City Council Candidate Disinvited by UCLA Democratic Club Event Due to ‘Differing Views’

City Council Candidate Disinvited by UCLA Democratic Club Event Due to ‘Differing Views’
Students participate in an activity near Royce Hall on the campus of the University of California–Los Angeles (UCLA) in Los Angeles, Calif., on March 11, 2020. (Robyn Beck/AFP via Getty Images)
Micaela Ricaforte

A candidate for the Los Angeles City Council said she was disinvited from speaking at a student political organization at the University of California–Los Angeles (UCLA) because her views did not align with the views of the club.

LA City Council District 5 candidate Kristina Irwin said she was invited to speak to Bruin Democrats at UCLA in January—but just a week later the club told her it “will no longer be able to host” her due to differing views.

“Upon further discussion with the board, we came to the realization that your platforms do not resonate with our membership, thus we thought it would be best not to waste your or our time,” the club told Irwin in an email, though they did not specify which of Irwin’s views differed from the club’s.

Irwin, an independent, said she was “mortified” by the club’s decision.

“It’s a non-partisan election,” Irwin told The Epoch Times. “It doesn’t matter if somebody’s a Republican conservative or a liberal Democrat—the whole point is that [the club] interviews the candidates to [speak] about what [the candidates] will implement if they take office.”

Irwin, a real estate agent, said she was planning to speak on key Los Angeles issues such as public safety, crime, and homelessness.

Irwin has been vocal in her opposition to mask and COVID-19 mandates and her support of law enforcement and policies that are tough on crime.

“I’m the only candidate that’s been there at the forefront since this whole school shutdown happened, and I’m the only one that has kids in the LA Unified School District. … This is just me trying to do what we need to do for the community because everybody's sick of how it's been handled.”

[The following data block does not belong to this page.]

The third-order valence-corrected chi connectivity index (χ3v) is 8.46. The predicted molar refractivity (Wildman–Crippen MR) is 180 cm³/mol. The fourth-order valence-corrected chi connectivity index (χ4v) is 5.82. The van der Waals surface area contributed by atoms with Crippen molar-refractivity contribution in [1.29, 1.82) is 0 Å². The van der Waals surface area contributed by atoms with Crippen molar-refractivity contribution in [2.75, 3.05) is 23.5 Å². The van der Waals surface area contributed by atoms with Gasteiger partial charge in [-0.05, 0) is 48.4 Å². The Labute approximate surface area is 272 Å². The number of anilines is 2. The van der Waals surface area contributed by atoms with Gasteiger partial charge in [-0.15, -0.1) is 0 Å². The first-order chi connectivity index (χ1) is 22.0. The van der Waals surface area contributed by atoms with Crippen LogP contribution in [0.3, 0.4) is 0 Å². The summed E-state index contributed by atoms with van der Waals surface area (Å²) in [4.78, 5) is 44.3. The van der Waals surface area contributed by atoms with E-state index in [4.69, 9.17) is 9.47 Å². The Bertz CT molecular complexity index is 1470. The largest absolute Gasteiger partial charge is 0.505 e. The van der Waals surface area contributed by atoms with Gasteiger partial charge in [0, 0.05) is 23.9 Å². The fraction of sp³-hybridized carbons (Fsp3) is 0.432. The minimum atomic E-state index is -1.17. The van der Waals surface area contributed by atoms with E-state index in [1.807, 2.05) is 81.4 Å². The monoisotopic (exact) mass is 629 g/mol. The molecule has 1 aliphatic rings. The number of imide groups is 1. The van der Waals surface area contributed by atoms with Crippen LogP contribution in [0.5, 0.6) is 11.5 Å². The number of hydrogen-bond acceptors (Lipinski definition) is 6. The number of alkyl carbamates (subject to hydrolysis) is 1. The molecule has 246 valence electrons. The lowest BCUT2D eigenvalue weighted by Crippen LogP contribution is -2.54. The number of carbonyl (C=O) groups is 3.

When it comes to homelessness, she said she believes that efforts to add more housing are helpful, but they are ultimately a “band-aid” solution. If elected, she said her focus would be on re-purposing abandoned buildings into triage centers where people can get medical and mental health treatment, as well as rehabilitation and vocational training.

"If those ideas don’t resonate with the Bruin Democrats that’s truly a shame,” Irwin said.

The Bruin Democrats at UCLA did not respond to repeated requests for comment by press deadline.

UCLA lies in the heart of District 5—and the district’s seat is up for grabs this year when current Councilman Paul Koretz terms out. Koretz is seeking a bid for the city’s controller.

There are currently nine candidates in the race for District 5.

The Bruin Democrats at UCLA has hosted five of the district’s candidates—community organizer Molly Basler, UCLA law lecturer Jimmy Biblarz, attorney Sam Yebri, Katy Young Yaroslavsky, who worked for LA County Supervisor Sheila Kuehl and former Mid City West Neighborhood Council Chair Scott Epstein—to speak at the club in order for club members to hear each candidates’ policies and decide on an endorsement.

District 5 candidate Josh Nadel, a business owner who serves on the Palms Neighborhood Council, told The Epoch Times he didn't receive an invitation from the club.

District 5 candidates Dory Frank, a publicist, and Daniel Bahr, a businessman, were not immediately available for comment.

The club ultimately endorsed Scott Epstein, a public policy professional and former chair of the Mid City West Neighborhood Council, on Feb. 17.

“Scott is truly grassroots progressive with the leadership experience necessary to forge a Los Angeles that is affordable and inclusive for all,” the club wrote on Instagram. “His attentiveness to student issues has not gone unnoticed, and we’re optimistic that with Scott in office, we have someone that will fight for us at City Hall. Time to organize for [Epstein].”